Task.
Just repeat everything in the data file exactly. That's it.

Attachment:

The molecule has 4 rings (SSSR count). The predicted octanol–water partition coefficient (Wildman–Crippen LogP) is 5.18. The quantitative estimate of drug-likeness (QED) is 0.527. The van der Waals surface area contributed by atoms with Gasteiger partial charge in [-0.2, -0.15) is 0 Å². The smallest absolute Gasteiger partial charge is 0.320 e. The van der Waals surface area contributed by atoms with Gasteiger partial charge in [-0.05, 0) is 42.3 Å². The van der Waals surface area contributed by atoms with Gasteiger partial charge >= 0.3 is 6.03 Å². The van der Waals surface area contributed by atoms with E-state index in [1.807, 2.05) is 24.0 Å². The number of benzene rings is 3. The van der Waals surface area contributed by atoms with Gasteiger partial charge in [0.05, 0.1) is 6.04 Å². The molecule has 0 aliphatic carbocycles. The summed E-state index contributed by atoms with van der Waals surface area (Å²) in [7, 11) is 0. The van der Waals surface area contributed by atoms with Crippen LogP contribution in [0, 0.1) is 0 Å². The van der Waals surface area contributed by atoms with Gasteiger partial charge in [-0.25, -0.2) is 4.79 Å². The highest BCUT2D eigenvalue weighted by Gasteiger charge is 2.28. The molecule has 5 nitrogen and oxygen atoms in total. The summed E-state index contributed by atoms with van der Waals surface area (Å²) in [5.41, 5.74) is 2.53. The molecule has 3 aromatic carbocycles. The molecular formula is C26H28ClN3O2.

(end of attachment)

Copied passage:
The molecule has 4 rings (SSSR count). The predicted octanol–water partition coefficient (Wildman–Crippen LogP) is 5.18. The quantitative estimate of drug-likeness (QED) is 0.527. The van der Waals surface area contributed by atoms with Gasteiger partial charge in [-0.2, -0.15) is 0 Å². The smallest absolute Gasteiger partial charge is 0.320 e. The van der Waals surface area contributed by atoms with Gasteiger partial charge in [-0.05, 0) is 42.3 Å². The van der Waals surface area contributed by atoms with Gasteiger partial charge >= 0.3 is 6.03 Å². The van der Waals surface area contributed by atoms with E-state index in [1.807, 2.05) is 24.0 Å². The number of benzene rings is 3. The van der Waals surface area contributed by atoms with Gasteiger partial charge in [0.05, 0.1) is 6.04 Å². The molecule has 0 aliphatic carbocycles. The summed E-state index contributed by atoms with van der Waals surface area (Å²) in [7, 11) is 0. The van der Waals surface area contributed by atoms with Crippen LogP contribution in [0, 0.1) is 0 Å². The van der Waals surface area contributed by atoms with Gasteiger partial charge in [-0.25, -0.2) is 4.79 Å². The highest BCUT2D eigenvalue weighted by Gasteiger charge is 2.28. The molecule has 5 nitrogen and oxygen atoms in total. The summed E-state index contributed by atoms with van der Waals surface area (Å²) in [5.41, 5.74) is 2.53. The molecule has 3 aromatic carbocycles. The molecular formula is C26H28ClN3O2.